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The Korean War, often referred to as the “Forgotten War” is being remembered at the U.S. Army Heritage and Education Center (USAHEC) with a new special exhibit.  On Armed Forces Day, May 18, 2019, and in anticipation of the 70th commemoration of the start of the Korean War in June 2020, the Center will open a new exhibit - “Where the Hell is Korea?” – Warfare in the land of Sorrow.

Jack Leighow, the Director of the Army Heritage Museum at USAHEC explains why this exhibit was needed.  “The Korean War is often overshadowed by the sheer magnitude of World War II and by the media coverage and social upheaval associated with the Vietnam War.  This exhibit seeks to illuminate this conflict and once again demonstrate the adaptability, toughness, and dedication of the Soldiers of the United States Army through the eyes of the Soldiers themselves".

This was and still is a difficult war for many Americans to understand.  Korea, far away and a minor theater during WWII, was unknown to many in the country.  However, when North Korean communist forces crossed the demarcation line between the two Koreas in June 1950, our Nation was pulled into a conflict that today still lacks a final signed peace treaty and remains an international concern.  More than 1.8 million U.S. Service Members served in the theater of war from 1950 to July 1953 and more than 36,000 died.  Another 103,000 were wounded.  United Nation participants from 15 other nations suffered more than 3,000 killed and almost 12,000 wounded.  Korean, North and South, and Chinese military casualties exceeded 1.2 million and civilian casualties exceeded 1.6 million. Seventy years later, the war still has lasting and dividing effects regionally and internationally.

Two years in planning, the exhibit attempts to promote a better understanding of the war through graphic presentation of the war’s phases and through the stories of the Soldiers who fought and those that supported Soldiers on the front lines.  In total, more than 12 Soldiers’ personal stories are highlighted in the exhibit.

They include Corporal Jack Zimmermann, a Holocaust survivor, who as a boy, served as a runner with the Polish Resistance.  Emigrating from Poland to the U.S. after World War II, Zimmermann enlisted in the U.S. Army in 1949.  His armor unit, the 6th Battalion, reached Pusan on July 30, 1950 and joined the 24th Infantry Division.  After the Inchon landing, his unit advances to the Yalu and subsequently retreats after the Chinese People’s Liberation Army intervened. 

Another is Captain Anna Mae McCabe Hays who served as a nurse in the 4th Field Hospital.  In the year after the September 1950 Inchon landing, she and the members of her unit cared for more than 25,000 patients in a small 400-bed hospital, with only thirty-one nurses, several doctors, and support personnel.  After the war, she would serve as the personal nurse of President Eisenhower when he was recovering from his heart attack, and in 1970, she became the first female to attain the rank of general officer in the Army.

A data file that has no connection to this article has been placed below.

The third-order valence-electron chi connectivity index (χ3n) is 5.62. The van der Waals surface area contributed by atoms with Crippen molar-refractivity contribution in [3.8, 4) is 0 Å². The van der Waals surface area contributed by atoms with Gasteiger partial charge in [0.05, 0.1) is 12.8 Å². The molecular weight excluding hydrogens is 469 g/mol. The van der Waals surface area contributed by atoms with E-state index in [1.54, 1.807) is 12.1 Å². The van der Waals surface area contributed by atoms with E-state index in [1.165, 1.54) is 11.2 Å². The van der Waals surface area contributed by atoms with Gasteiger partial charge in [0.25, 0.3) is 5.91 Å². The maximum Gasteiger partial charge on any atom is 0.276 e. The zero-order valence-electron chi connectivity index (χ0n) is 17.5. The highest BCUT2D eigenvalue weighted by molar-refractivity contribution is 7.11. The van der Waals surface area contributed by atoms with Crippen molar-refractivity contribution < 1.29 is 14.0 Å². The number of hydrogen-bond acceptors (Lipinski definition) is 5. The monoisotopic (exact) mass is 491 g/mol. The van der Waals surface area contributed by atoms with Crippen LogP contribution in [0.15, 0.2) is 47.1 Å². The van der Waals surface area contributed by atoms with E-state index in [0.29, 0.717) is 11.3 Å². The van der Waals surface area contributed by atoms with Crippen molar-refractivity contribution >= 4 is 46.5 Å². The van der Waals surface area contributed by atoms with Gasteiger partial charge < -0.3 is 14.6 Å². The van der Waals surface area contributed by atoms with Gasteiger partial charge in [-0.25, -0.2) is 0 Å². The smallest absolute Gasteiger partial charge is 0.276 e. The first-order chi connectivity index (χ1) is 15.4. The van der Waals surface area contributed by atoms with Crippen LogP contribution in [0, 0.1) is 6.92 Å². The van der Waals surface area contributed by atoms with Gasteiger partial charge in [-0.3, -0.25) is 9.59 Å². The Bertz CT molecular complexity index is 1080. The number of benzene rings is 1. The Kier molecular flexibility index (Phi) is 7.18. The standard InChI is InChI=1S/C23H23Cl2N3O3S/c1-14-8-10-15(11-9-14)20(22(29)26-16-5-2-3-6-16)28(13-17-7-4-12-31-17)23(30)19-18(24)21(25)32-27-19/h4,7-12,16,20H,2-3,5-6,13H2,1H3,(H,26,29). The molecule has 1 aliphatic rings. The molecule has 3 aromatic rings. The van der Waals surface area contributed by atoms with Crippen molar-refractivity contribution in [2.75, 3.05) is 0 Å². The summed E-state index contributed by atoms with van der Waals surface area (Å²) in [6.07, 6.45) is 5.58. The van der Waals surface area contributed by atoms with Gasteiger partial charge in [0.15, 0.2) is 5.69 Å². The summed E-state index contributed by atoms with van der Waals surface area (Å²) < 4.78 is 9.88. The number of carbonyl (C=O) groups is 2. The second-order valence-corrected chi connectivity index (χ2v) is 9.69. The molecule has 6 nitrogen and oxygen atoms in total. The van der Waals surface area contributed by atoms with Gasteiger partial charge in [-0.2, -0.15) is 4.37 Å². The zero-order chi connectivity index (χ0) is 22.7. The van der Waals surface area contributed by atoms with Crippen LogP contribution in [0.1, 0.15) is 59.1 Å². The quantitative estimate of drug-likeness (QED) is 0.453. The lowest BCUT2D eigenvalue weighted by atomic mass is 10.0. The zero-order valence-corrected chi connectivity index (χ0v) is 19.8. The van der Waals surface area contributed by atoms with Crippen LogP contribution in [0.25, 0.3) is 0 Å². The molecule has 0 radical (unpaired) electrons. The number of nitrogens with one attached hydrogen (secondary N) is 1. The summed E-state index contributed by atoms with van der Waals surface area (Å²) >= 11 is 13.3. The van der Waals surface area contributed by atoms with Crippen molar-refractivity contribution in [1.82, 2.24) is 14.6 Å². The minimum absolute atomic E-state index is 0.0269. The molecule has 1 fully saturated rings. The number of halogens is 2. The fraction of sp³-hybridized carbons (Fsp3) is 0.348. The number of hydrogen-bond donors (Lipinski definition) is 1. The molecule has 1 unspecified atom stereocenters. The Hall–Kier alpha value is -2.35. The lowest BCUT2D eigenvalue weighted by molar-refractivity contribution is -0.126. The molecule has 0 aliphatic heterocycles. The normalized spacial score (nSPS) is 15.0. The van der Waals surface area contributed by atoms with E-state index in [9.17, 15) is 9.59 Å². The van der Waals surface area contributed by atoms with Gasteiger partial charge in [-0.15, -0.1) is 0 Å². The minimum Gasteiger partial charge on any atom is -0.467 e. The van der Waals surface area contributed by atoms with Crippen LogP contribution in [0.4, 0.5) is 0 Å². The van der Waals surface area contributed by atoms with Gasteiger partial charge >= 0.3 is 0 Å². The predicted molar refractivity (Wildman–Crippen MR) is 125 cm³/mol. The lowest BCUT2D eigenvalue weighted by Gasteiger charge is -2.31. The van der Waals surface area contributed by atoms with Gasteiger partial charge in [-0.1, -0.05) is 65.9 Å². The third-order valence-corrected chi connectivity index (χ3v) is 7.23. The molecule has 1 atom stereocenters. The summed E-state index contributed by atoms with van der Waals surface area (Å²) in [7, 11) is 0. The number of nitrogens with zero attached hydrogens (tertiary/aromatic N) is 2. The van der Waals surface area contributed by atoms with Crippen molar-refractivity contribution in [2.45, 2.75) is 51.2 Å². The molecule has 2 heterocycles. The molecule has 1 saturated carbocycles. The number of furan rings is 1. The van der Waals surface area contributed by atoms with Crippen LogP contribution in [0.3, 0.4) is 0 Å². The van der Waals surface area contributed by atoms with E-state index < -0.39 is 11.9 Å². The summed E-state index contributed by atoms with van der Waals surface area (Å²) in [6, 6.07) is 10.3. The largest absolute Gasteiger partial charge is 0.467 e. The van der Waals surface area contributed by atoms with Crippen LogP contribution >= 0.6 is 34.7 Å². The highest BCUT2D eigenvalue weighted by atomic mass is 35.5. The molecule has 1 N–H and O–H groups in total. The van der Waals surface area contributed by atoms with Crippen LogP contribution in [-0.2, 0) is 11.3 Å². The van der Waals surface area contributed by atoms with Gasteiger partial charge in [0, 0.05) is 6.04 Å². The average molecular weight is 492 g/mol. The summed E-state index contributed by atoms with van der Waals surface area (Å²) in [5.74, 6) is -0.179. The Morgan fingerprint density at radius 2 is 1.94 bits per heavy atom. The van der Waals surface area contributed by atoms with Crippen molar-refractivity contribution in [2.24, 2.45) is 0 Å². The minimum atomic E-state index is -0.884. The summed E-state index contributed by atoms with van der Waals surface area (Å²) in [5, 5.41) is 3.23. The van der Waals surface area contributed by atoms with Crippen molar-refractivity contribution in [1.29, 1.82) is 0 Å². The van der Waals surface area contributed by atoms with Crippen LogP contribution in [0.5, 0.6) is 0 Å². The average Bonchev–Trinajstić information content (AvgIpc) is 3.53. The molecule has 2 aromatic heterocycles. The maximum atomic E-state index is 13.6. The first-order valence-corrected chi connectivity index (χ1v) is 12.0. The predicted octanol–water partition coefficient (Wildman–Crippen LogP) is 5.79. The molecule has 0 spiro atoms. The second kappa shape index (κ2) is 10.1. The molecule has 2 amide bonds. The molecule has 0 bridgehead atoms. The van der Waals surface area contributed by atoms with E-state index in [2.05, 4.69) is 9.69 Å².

The exhibit also highlights often overlooked aspects of the war and particular units – the Eighth Army’s partisan forces.  These forces and their mission in the Korean War remained unnoticed for almost 40 years and were only made public in 1990.  A forerunner to today’s Special Operations units, our partisan elements operated clandestinely in territory held by North Korean and Chinese Communist Forces.  Composite units of U.S. and Korean Soldiers, these partisan forces conducted both land and amphibious operations that sought to disrupt enemy operations, damage and destroy infrastructure, and report on troop movements and preparations.  

In addition to showcasing the stories of individual Soldiers, the exhibit highlights the war graphically and through photographic images.  Included are maps that highlight decisive phases of the war and a photo of Chaplain Burgess Riddle of the 17th Infantry Regiment, 7th Infantry Division, as he is holding his unit’s Thanksgiving service along the Yalu River in 1950, while his assistant plays a field pump organ.   On the other end of the spectrum, several display panels showcase the transportation and distribution of beer to the troops from the United States to Soldiers in the field. 

The tools of the Soldiers, both allied and enemy, are also on display.  The U.S. Soldier’s clothing, accouterments, and weapons, - to include the M1 Garand, the 75 mm, and the M3 Grease Gun - are contained in the exhibit.  So too are those of the Chinese and North Korean Soldiers.  A North Korean Flag, a Soviet revolver, and a Japanese light machine gun are displayed.  Several unique items are also presented.  These include a portable pump organ used by chaplains in the field, the shoulder patch of the United Nations Partisan Forces Korea, and a bugle used by the Chinese Volunteers to coordinate troop movements during an attack.